True to the hard line he has taken in the past against marijuana legalization, Governor Chris Christie says he will not support a bill that would allow New Jersey medical marijuana users to buy their medicine out of state. Like others who have anti-pot positions, he says marijuana advocates will get an inch and take a yard, continually pushing for greater and greater progress. This, he says, is unacceptable.
The proposed bill would be similar to those laws in six other states that allow such reciprocity. It simply means the state recognizes the medical marijuana laws of other states will similar legislation, allowing patients to travel to and from such states without risking arrest for marijuana possession, or worse.
“See this is what happens. Every time you sign one expansion, then the advocates will come back and ask for another one,” Christie said at a press conference. It’s a common critique against any progressive marijuana laws that advocates will not be happy until the plant is completely legalized. And while this has some truth to it, that should prevent Christie from supporting any-and-all common sense additions to the current medical pot laws.
“Here’s what the advocates want: They want legalization of marijuana in New Jersey. It will not happen on my watch, ever,” he said. “I am done expanding the medical marijuana program under any circumstances. So we’re done.”
Earlier this year, the state loosened restrictions to allow for children to have access to medicinal cannabis. Christie also widened the program to allow for more marijuana strains and varieties. Still dispensaries are not making edibles yet and patients are barred from making their own oil.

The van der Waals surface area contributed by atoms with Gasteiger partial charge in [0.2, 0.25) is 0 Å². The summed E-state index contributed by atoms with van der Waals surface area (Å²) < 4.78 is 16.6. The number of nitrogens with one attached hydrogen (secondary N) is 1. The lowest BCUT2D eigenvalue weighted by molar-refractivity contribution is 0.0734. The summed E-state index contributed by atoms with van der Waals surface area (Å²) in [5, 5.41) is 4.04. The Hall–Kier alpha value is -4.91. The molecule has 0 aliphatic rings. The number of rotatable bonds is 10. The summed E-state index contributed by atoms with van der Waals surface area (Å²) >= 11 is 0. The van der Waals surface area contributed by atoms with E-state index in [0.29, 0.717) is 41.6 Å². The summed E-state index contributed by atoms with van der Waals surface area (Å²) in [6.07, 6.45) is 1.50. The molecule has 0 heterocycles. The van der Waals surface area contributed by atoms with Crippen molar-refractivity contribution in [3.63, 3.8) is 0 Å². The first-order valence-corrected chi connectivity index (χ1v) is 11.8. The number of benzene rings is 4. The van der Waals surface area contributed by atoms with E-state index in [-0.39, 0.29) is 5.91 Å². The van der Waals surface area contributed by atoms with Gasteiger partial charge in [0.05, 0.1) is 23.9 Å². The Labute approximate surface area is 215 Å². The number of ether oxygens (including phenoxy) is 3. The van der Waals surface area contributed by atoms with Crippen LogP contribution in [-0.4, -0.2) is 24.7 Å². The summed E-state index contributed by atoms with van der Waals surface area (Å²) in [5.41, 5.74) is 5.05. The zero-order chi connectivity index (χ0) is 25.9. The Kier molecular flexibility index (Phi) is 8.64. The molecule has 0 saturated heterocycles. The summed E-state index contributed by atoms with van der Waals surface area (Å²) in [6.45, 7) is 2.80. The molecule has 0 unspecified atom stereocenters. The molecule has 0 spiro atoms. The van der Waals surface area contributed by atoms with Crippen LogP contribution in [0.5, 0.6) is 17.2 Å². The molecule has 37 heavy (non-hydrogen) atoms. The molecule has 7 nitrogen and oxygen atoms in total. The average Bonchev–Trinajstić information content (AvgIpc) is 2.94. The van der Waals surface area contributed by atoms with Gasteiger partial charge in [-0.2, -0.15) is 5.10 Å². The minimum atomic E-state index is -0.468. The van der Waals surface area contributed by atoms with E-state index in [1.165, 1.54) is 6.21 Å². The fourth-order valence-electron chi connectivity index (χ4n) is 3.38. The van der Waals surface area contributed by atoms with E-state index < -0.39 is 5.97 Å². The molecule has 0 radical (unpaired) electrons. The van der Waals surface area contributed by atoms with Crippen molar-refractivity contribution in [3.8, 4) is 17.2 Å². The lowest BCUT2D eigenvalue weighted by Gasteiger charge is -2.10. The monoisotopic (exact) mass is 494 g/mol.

Obviously, Christie feels like he’s done enough, like the current laws should be plenty to placate those pesky marijuana advocates. But if Christie’s true intentions were to help those in need of medicine, he would also allow them to purchase more appropriate products from other states. Instead, it seems he wanted to do “just enough” to gain some support amidst the changing tides of marijuana legislation.
“It’s not about marijuana legalization for recreational use, this is about legitimate access for sick people who need it,” said Assemblywoman Linda Stender (D-Union), who sponsored the bill and said she doubts Christie even read it. “It infuriates me he is so cold-hearted to the needs of the people he is supposed to represent.”
For now, and possibly for a long time, patients registered in the New Jersey medical marijuana program can still face criminal marijuana charges if they purchase their medicine from outside the state-sanctioned program.